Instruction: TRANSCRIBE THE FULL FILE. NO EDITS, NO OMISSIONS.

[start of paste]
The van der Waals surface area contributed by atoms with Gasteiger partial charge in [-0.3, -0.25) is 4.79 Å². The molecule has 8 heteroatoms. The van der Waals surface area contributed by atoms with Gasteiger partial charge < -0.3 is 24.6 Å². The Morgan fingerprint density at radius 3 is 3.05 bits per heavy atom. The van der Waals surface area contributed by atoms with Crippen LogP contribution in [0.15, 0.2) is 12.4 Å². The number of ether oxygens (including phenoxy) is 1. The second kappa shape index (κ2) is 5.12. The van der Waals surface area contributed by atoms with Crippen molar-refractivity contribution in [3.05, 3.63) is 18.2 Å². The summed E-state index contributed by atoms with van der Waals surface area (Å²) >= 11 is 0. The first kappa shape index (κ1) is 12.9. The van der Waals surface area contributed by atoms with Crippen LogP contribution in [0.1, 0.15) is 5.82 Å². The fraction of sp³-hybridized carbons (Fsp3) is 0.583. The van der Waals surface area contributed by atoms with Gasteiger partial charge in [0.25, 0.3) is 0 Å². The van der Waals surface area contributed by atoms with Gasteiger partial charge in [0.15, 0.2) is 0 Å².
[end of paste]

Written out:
The van der Waals surface area contributed by atoms with Gasteiger partial charge in [-0.3, -0.25) is 4.79 Å². The molecule has 8 heteroatoms. The van der Waals surface area contributed by atoms with Gasteiger partial charge < -0.3 is 24.6 Å². The Morgan fingerprint density at radius 3 is 3.05 bits per heavy atom. The van der Waals surface area contributed by atoms with Crippen LogP contribution in [0.15, 0.2) is 12.4 Å². The number of ether oxygens (including phenoxy) is 1. The second kappa shape index (κ2) is 5.12. The van der Waals surface area contributed by atoms with Crippen molar-refractivity contribution in [3.05, 3.63) is 18.2 Å². The summed E-state index contributed by atoms with van der Waals surface area (Å²) >= 11 is 0. The first kappa shape index (κ1) is 12.9. The van der Waals surface area contributed by atoms with Crippen LogP contribution in [0.1, 0.15) is 5.82 Å². The fraction of sp³-hybridized carbons (Fsp3) is 0.583. The van der Waals surface area contributed by atoms with Gasteiger partial charge in [0.25, 0.3) is 0 Å². The van der Waals surface area contributed by atoms with Gasteiger partial charge in [0.15, 0.2) is 0 Å².